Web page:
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Erin Pizzey's work with Refuges

(293 Posts)
ParsleyTheLioness Tue 10-Apr-12 08:40:50

Talking about this on the Relationships board. Does anyone remember this woman from the 60's/70's who set up an early(?) refuge? Are her work and writings still valid today, or discredited at all, anyone have any knowledge? I may not be spelling correctly.

ecclesvet Tue 10-Apr-12 08:51:06

Columbia999 Tue 10-Apr-12 08:53:59

As far as I know, she set up one of the first, if not the first refuge in the UK in 1971, in Chiswick. She wrote a book called "Scream Quietly or the neighbours will hear", and seems to be just as active in her work now.
Sadly, I looked up Refuge, the organisation that arose from her work at Chiswick, and there is no mention of her on their website, which seems sad, since they wouldn't exist without her.

ParsleyTheLioness Tue 10-Apr-12 08:59:20

Thanks Eccles I should have done that first...any thoughts?

ParsleyTheLioness Tue 10-Apr-12 09:00:11

And Columbia cross post...yes, that does seem sad.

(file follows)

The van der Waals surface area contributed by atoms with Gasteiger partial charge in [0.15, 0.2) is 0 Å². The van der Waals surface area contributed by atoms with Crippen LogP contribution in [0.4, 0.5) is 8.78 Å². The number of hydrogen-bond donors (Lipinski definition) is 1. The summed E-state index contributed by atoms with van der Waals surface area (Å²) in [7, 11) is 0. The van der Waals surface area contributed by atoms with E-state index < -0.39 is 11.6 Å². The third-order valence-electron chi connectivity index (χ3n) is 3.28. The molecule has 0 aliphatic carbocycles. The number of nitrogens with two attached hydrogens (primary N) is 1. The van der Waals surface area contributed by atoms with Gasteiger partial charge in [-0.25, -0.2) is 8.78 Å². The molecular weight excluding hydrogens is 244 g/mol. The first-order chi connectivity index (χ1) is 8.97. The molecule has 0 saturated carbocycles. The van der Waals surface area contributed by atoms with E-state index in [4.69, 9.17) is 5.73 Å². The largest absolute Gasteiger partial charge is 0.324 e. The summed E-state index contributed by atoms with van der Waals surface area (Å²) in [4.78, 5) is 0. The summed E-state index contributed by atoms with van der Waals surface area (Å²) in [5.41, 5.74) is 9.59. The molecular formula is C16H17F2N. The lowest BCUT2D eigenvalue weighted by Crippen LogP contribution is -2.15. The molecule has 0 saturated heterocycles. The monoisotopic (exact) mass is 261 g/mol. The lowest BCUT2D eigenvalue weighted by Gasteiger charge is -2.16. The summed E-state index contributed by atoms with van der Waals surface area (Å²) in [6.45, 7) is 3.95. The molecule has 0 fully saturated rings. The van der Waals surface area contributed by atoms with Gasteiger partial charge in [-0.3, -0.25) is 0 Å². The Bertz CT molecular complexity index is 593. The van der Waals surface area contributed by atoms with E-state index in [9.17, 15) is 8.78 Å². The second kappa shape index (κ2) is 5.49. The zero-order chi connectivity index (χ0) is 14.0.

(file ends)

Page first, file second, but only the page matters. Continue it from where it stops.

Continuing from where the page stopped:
SardineQueen Tue 10-Apr-12 09:02:23

I have read a lot about her on this section but can't remember the details.

I think she was part of a group who set up the first one, but got most well known. And that she eventually decided that women are just as violent and abusive as men, which you can imagine did not endear her to many feminists. And that people who don't like feminists like to use her in conversations about DV to "prove" that women are just as violent as men because look this famous feminist says so.

Ragwort Tue 10-Apr-12 09:02:49

Yes, I remember her work well and she inspired a bunch of us to set up a women's refuge in Yorkshire in the 1970s. The original hostels were actually called 'Battered Wives hostels' sad. We all belonged to some sort of organisation and had conferences etc.

Anyone remember 'Spare Rib' magazine - does that still exist?

AbigailAdams Tue 10-Apr-12 09:03:25

There are a couple of people in this board who know more about her than me. But from what I know if her she helped set up the first refuges. However she then got into the victim blaming malarkey and so in that respect you could say she was discredited. She doesn't strike me as pro-women though.

SardineQueen Tue 10-Apr-12 09:05:16

If you search her name in the fem section you will find some stuff about her.

One post

"Erin Pizzey was NOT a founder of Women's Aid. At the meeting in 1975 where Women's Aid was formed as a federation, Erin Pizzey flounced out in a huff because she was not automatically made the leader (there was no leader - it was a federation) and has spent the last 37 years pouting about lesbians 'stealing' 'her' movement.